Survey: MA members need a nudge to use records portals

Most health plans offer digital portals to their members, yet only half of Medicare Advantage members are aware of it or make use of them.

The survey was conducted for HealthMine, a Health Action as a Service company, by Dynata, which asked 800 Medicare Advantage (MA) members with a chronic condition about their patient portal usage and found that 45 percent of them were "not sure" if their plan offers digital access to a patient portal.

In addition, 18 percent reported "no access" to a patient portal. Together, these two groups show that nearly two-thirds of members believe they are not connecting to their medical records via a patient portal, HealthMine says.

By contrast, 30 percent said they can easily access their portal, and 7 percent said they can access their portal but "not easily," according to HealthMine.

Overall, 54 percent said they are interested in accessing their medical records, the survey found.

"The good news is almost all providers and plans in the healthcare system are offering patient portals for electronic medical record access,” says Nicole Althaus, vice president of member engagement products for HealthMine. “Not all Americans are taking advantage of this convenience. It's not only confined to Medicare beneficiaries. We know connecting patients to data in real time is the key to patients taking health actions to avert health care incidents."

HealthMine’s findings dovetail with the University of Michigan’s National Poll on Healthy Aging, conducted last year of adults ages 50 to 80. About half of them reported they had not set up a portal. According to that survey, the reasons senior citizens cited for not using their patient portals included: 40 percent do not like communicating about their health electronically; 38 percent said they have no need for it; 33 percent said they didn’t know they need to set up the portal; 29 percent said they haven’t gotten around to using the portal; 26 percent said they aren’t comfortable with technology; and 26 percent said their provider doesn’t offer a portal.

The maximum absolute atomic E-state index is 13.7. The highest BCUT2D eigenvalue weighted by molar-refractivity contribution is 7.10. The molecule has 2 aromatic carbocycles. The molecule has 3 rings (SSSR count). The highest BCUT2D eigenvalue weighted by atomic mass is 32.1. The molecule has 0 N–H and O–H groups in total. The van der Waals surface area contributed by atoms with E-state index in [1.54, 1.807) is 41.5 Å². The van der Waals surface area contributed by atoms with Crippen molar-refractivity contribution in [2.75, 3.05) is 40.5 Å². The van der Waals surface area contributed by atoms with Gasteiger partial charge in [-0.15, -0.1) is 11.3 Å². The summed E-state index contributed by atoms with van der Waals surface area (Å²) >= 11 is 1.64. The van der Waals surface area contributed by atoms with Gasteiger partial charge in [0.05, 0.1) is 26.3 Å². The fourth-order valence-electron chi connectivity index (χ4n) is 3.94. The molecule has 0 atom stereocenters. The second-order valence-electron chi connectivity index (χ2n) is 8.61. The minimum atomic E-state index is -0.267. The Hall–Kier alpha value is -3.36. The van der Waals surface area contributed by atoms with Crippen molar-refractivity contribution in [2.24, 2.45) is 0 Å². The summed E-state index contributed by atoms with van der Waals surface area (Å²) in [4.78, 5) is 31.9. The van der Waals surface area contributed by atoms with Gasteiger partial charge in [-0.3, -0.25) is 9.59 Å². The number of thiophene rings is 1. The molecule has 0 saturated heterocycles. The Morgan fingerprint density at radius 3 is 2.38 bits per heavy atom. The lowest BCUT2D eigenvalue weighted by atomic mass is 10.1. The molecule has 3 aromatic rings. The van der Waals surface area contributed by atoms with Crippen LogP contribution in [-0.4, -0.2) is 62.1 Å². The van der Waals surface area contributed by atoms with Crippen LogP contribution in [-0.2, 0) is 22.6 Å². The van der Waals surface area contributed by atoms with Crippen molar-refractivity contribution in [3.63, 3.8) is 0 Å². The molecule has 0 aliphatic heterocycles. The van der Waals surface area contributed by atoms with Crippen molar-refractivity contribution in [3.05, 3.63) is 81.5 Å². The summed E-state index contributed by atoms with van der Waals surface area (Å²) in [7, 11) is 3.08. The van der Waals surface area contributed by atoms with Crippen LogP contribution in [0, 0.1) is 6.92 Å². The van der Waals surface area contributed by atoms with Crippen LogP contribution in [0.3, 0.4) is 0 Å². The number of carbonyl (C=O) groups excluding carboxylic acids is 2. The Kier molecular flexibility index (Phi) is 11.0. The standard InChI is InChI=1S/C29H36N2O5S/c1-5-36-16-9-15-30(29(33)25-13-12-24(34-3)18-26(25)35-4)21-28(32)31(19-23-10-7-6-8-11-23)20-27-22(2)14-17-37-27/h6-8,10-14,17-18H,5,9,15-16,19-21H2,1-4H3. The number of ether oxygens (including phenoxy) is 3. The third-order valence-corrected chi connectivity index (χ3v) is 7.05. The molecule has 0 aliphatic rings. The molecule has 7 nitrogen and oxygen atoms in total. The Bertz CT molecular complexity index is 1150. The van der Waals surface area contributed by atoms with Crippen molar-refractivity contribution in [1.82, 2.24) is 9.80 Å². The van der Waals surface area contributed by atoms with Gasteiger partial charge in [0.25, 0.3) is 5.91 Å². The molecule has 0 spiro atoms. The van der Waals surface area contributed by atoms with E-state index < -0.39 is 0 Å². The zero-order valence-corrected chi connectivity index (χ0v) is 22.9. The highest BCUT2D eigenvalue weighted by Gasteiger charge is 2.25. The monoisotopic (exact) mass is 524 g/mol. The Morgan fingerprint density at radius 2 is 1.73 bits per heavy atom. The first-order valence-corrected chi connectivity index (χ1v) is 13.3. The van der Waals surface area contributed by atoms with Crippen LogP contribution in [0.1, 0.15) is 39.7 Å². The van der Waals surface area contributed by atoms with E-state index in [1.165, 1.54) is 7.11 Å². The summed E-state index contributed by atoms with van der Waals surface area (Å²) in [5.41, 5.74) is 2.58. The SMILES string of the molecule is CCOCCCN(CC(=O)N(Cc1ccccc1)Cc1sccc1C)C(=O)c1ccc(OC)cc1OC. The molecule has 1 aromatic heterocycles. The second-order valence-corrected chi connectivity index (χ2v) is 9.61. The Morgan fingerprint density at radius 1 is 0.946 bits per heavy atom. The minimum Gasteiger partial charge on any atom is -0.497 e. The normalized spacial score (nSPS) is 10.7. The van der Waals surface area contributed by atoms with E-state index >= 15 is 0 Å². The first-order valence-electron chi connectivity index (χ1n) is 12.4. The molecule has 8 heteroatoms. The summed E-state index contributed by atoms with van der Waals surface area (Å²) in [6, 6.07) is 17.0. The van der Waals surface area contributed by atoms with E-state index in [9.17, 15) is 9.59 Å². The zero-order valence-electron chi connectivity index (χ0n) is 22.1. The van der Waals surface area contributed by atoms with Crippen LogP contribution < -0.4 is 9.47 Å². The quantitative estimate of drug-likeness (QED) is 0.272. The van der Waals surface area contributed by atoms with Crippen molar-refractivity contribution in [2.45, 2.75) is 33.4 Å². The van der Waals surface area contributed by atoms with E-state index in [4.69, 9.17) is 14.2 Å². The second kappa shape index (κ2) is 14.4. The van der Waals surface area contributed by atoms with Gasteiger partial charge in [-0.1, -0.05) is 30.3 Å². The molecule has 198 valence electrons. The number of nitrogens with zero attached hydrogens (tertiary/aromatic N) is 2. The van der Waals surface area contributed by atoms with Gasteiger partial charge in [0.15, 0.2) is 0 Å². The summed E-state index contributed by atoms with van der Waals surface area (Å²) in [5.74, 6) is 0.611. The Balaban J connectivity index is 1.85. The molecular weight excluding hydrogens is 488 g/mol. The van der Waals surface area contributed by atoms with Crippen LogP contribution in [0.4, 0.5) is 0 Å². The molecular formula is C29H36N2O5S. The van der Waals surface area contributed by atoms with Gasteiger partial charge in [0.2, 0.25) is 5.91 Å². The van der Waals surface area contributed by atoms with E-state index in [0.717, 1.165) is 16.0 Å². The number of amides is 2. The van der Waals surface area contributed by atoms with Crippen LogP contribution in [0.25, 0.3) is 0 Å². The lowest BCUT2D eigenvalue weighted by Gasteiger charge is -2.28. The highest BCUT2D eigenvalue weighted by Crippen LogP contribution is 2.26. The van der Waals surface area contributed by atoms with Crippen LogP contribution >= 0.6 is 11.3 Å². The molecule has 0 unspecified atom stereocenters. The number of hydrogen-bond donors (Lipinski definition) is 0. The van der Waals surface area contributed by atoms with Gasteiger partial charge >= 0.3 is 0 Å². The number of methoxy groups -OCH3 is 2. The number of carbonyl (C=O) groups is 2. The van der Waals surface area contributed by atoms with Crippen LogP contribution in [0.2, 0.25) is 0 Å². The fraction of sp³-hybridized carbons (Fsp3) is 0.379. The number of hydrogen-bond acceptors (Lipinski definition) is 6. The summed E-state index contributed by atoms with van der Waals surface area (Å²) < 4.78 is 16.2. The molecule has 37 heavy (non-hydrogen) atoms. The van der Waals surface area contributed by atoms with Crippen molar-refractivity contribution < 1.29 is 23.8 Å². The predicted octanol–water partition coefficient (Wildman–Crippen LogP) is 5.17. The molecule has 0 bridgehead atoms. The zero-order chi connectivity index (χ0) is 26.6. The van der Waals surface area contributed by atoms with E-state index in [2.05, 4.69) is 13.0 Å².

Authors of a study published in June in open access, peer-reviewed PLOS ONE, found that patient portals are effective in helping to keep patients healthy.

The study, entitled, “Patients with complex chronic conditions: Health care use and clinical events associated with access to a patient portal,” found that for patients with diabetes and other patients with multiple complex chronic conditions, using a patient portal helped to improve their self-management of their disease, aided in coordination of care, helped encourage more frequent visits with the doctor, and prevented visits to emergency departments.

For reprint and licensing requests for this article, click here.